- Category: Editorials
- Written by BuckGB
- Hits: 13203
Page 2 of 5Combat in the game reminded me a lot of the Infinity Engine games, due to the fact that all battles take place in real time, but can be paused whenever you would like to issue different commands to your party members. An interesting addition to this game, however, is that the developers took the time to choreograph a lot of the melee fighting in the game. Therefore, whenever your opponent blocks or parries your lightsaber, you will actually see them do so along with a flurry of sparks from the collision. Should you decide you would rather not fight with a lightsaber, you can select from an assortment of other weapons or any of the Force Powers you have learned instead. One final note about the combat that should make Baldur's Gate II/Icewind Dale II fans happy is that dual wielding a set of lightsabers *is* possible.
Overall, Knights of the Old Republic is set to please both Star Wars and RPG fans alike. Incorporating the talent of both BioWare and LucasArts with the depth and intricacy of the Star Wars universe is sure to make the game a solid hit. Luckily, the Xbox version should be available within the next month or two and the PC version will follow sometime in the fall.
Neverwinter Nights: Shadows of Undrentide
Both BioWare and Floodgate Entertainment are collaborating to bring Neverwinter Nights fans their first official expansion, Shadows of Undrentide, which was demonstrated to me during the second half of the meeting. Before I explain what I was shown, however, I'd like to share some news that should make NWN fans even happier. Upon entering BioWare's private booth, one thing that stood out as odd to me was a poster on the wall entitled "Hordes of the Underdark". After some investigating, I learned that this is the name of the previously unannounced expansion for Neverwinter Nights. Unfortunately, that was all I could learn about it, but since BioWare themselves are developing it, one can hope that their representation of the Underdark rivals their previous work in Baldur's Gate: Shadows of Amn.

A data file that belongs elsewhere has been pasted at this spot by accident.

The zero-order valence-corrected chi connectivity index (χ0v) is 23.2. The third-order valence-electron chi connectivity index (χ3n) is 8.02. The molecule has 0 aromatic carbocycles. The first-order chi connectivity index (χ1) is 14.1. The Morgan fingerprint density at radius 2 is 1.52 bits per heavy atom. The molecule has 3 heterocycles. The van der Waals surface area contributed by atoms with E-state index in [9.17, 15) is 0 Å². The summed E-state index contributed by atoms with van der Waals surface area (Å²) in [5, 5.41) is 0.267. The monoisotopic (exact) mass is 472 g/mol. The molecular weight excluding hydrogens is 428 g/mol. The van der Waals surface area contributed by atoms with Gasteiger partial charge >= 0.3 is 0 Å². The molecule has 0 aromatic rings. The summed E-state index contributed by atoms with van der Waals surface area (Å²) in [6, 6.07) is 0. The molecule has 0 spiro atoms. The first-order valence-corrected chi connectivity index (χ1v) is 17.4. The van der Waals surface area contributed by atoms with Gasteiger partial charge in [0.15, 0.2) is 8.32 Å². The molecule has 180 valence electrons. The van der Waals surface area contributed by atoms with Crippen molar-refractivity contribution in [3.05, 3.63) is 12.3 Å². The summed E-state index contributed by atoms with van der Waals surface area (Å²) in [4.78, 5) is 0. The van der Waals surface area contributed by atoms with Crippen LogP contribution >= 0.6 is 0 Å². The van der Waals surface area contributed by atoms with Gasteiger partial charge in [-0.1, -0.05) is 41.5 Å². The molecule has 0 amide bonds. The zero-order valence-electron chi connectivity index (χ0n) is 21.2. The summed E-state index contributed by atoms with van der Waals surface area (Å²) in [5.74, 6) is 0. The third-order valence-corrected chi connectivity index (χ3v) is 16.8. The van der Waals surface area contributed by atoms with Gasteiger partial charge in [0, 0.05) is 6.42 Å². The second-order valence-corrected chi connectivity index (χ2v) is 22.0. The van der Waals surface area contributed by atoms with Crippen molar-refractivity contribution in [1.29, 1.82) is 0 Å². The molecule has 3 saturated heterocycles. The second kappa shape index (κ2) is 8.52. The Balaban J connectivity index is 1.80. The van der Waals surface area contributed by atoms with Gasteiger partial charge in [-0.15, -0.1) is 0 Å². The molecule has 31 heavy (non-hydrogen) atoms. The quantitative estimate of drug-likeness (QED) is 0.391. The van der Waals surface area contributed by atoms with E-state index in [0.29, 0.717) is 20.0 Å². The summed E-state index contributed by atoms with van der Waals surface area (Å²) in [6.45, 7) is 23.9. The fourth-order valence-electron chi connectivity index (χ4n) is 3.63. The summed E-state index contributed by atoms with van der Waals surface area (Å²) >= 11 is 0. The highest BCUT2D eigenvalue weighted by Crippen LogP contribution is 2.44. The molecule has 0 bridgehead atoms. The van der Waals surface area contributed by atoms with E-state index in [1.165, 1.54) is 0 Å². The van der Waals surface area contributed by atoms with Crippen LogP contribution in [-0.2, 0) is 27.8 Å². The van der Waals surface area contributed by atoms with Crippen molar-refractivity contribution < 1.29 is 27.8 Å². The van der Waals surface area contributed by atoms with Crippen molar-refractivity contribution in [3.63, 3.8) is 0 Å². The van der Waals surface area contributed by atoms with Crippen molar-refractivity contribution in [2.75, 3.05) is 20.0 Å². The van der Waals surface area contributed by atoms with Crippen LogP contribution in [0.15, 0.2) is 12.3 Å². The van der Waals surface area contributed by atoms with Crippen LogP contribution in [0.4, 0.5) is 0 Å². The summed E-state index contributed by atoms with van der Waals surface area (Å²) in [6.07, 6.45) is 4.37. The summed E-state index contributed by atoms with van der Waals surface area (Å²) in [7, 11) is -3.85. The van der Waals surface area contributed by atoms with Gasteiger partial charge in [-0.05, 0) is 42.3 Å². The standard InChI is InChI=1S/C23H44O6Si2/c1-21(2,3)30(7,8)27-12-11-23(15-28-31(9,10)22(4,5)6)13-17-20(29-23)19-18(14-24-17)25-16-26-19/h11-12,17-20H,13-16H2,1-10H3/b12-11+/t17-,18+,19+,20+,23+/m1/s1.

Shadows of Undrentide is not being designed to carry on where the Neverwinter Nights campaign left off - it is a separate entity all on its own, which means that you'll need to start a new character when you begin. You won't necessarily have to choose from the original set of classes, however, because the expansion is introducing five new prestige classes: the Arcane Archer, Assassin, Blackguard, Harper Scout, and Shadowdancer. These classes bring a nice mix of abilities, and should appeal to new and veteran players alike. For example, the Arcane Archer will have the ability to fire a seeking arrow or an arrow that can slay even the largest foes in one hit, and the Assassin is capable of creating and resisting powerful poisons, as well as casting spells that assist in stealth (such as Invisibility).
Original classes are getting a few upgrades, too. Barbarians, Druids, and Rangers, for example, will be able to determine the whereabouts of a person or monster by searching for their footprints or even speaking with animals in the vicinity. These abilities were demonstrated to me during my meeting, when the character needed to track down some Kobolds. A nearby dog helped us to determine that the Kobolds had moved toward a particular building, and tracks in the snow verified that they had entered through one of the doors.